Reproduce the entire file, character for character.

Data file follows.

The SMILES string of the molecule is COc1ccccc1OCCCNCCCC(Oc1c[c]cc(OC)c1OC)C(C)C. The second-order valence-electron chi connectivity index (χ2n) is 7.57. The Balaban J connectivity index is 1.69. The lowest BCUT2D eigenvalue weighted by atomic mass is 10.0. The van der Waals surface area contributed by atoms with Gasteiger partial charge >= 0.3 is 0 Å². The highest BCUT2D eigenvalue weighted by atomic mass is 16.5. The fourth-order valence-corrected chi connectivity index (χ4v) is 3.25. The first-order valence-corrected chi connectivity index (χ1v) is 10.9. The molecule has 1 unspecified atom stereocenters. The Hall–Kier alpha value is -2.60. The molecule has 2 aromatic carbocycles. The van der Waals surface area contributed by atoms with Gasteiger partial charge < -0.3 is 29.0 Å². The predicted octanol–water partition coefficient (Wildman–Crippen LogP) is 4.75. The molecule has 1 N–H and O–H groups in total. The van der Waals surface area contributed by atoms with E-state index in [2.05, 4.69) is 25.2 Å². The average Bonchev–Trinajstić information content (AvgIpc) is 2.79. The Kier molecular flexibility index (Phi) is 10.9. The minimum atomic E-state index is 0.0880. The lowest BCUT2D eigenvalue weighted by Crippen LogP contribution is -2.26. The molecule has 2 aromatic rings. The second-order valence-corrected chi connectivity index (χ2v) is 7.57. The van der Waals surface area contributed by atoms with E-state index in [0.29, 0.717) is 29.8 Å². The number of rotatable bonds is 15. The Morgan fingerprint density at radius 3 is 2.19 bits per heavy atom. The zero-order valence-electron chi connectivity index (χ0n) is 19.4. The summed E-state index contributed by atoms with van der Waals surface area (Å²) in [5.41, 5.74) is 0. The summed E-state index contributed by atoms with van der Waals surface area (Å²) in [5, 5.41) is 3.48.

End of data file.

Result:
The SMILES string of the molecule is COc1ccccc1OCCCNCCCC(Oc1c[c]cc(OC)c1OC)C(C)C. The second-order valence-electron chi connectivity index (χ2n) is 7.57. The Balaban J connectivity index is 1.69. The lowest BCUT2D eigenvalue weighted by atomic mass is 10.0. The van der Waals surface area contributed by atoms with Gasteiger partial charge >= 0.3 is 0 Å². The highest BCUT2D eigenvalue weighted by atomic mass is 16.5. The fourth-order valence-corrected chi connectivity index (χ4v) is 3.25. The first-order valence-corrected chi connectivity index (χ1v) is 10.9. The molecule has 1 unspecified atom stereocenters. The Hall–Kier alpha value is -2.60. The molecule has 2 aromatic carbocycles. The van der Waals surface area contributed by atoms with Gasteiger partial charge < -0.3 is 29.0 Å². The predicted octanol–water partition coefficient (Wildman–Crippen LogP) is 4.75. The molecule has 1 N–H and O–H groups in total. The van der Waals surface area contributed by atoms with E-state index in [2.05, 4.69) is 25.2 Å². The average Bonchev–Trinajstić information content (AvgIpc) is 2.79. The Kier molecular flexibility index (Phi) is 10.9. The minimum atomic E-state index is 0.0880. The lowest BCUT2D eigenvalue weighted by Crippen LogP contribution is -2.26. The molecule has 2 aromatic rings. The second-order valence-corrected chi connectivity index (χ2v) is 7.57. The van der Waals surface area contributed by atoms with E-state index in [0.29, 0.717) is 29.8 Å². The number of rotatable bonds is 15. The Morgan fingerprint density at radius 3 is 2.19 bits per heavy atom. The zero-order valence-electron chi connectivity index (χ0n) is 19.4. The summed E-state index contributed by atoms with van der Waals surface area (Å²) in [5.41, 5.74) is 0. The summed E-state index contributed by atoms with van der Waals surface area (Å²) in [5, 5.41) is 3.48.